Jennifer Lawrence urges disappointed US voters to keep their ‘hope’
Jennifer Lawrence has penned a moving open letter in the wake of the US presidential election result urging disappointed voters not to lose "hope".
The 26-year-old actress has urged people to "be loud" and stand up for what they believe in after controversial Republican candidate Donald Trump beat Democratic nominee Hillary Clinton in the race for the White House this week.
In the letter posted online by Vice Magazine’s Broadly column, the ‘Hunger Games’ star said: "Is this the stark reality? It doesn’t matter how hard you work or how qualified you are, at the end of the day, if you’re not a man? Is that what we just learned? This country was founded on immigration and today the only people that feel safe, that their rights are recognized and respected are white men.
"I want to be positive; I want to support our democracy, but what can we take away from this? It’s a genuine question that we all need to ask ourselves. We shouldn’t blame anyone; we shouldn’t riot in the streets. We should think strongly and clearly about what to do next because we cannot change the past."
The Oscar winner also took the time to speak up for women and ethnic minorities, many of whom felt alienated by Trump’s campaign.
She continued: "If you’re worried about the health of our planet, find out everything you can about how to protect it. If you’re worried about racial violence love your neighbor more than you’ve ever tried to before – no matter what they believe or who they voted for. If you’re afraid of a wall putting us all into another recession, then organize and stand against it.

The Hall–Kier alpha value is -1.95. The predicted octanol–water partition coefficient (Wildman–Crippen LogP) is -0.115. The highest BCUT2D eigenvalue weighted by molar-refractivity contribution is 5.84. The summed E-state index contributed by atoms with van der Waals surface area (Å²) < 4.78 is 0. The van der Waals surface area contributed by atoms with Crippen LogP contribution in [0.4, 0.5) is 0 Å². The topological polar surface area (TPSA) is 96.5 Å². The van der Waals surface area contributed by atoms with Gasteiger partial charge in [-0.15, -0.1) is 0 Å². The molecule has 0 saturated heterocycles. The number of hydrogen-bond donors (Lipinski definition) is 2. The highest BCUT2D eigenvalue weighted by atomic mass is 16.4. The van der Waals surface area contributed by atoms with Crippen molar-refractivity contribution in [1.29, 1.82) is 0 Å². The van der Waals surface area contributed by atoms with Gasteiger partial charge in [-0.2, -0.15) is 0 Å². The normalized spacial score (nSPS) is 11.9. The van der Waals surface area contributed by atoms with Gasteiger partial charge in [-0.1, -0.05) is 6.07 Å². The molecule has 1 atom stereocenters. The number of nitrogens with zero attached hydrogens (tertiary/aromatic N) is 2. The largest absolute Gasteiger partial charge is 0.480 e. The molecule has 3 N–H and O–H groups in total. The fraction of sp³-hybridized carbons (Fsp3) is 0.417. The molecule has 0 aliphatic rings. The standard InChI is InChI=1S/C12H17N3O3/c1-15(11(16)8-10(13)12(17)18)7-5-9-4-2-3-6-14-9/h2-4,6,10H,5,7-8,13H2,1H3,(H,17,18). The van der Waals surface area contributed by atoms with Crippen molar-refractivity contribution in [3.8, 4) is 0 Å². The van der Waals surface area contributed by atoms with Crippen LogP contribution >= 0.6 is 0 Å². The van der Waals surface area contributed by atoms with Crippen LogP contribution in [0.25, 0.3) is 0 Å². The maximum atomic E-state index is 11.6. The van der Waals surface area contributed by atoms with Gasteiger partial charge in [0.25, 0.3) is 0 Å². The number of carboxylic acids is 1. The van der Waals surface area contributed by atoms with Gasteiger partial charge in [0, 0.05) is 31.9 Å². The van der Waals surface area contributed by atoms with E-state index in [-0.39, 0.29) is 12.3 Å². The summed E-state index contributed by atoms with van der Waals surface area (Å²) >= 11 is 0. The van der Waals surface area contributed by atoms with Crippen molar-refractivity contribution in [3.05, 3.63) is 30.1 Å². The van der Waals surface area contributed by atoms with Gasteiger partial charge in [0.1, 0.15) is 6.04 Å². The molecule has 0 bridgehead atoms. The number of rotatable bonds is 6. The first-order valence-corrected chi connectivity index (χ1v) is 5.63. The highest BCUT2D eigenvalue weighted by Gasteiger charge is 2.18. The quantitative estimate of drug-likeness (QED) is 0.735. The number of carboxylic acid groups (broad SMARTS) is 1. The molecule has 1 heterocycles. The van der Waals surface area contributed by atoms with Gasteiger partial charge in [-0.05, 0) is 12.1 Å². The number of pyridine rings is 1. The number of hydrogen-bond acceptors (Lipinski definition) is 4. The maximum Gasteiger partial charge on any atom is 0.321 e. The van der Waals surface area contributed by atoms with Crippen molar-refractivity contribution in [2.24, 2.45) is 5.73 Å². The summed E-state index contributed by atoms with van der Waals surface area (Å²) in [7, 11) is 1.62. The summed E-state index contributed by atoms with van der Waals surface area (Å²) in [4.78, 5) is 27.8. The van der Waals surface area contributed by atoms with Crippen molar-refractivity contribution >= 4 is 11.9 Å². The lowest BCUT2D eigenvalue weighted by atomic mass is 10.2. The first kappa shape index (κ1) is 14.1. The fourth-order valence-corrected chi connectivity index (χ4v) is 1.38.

"If you’re a woman and you’re worried that no matter how hard you work or how much you learn, there will always be a glass ceiling, then I don’t really know what to say. I don’t know what I would tell my daughter if I were you. Except to have hope. To work for the future."
The ‘Joy’ actress finished her letter by reassuring readers they are "allowed to be sad" about the result, and insisted they should be "like Hillary" and lead by example.
She wrote: "We’re all allowed to be sad that the present isn’t what we thought it was. But we mustn’t be defeated. We will keep educating ourselves and working twice as hard as the man next to us because we know now that it is not fair. It is not fair in the workplace, so you make it impossible to fail. And like Hillary, it might not work.
"But like Hillary, you can still be an inspiration and get important things done. Do not let this defeat you – let this enrage you! Let it motivate you! Let this be the fire you didn’t have before. If you are an immigrant, if you are a person of color, if you are LGBTQ+, if you are a woman – don’t be afraid, be loud!"
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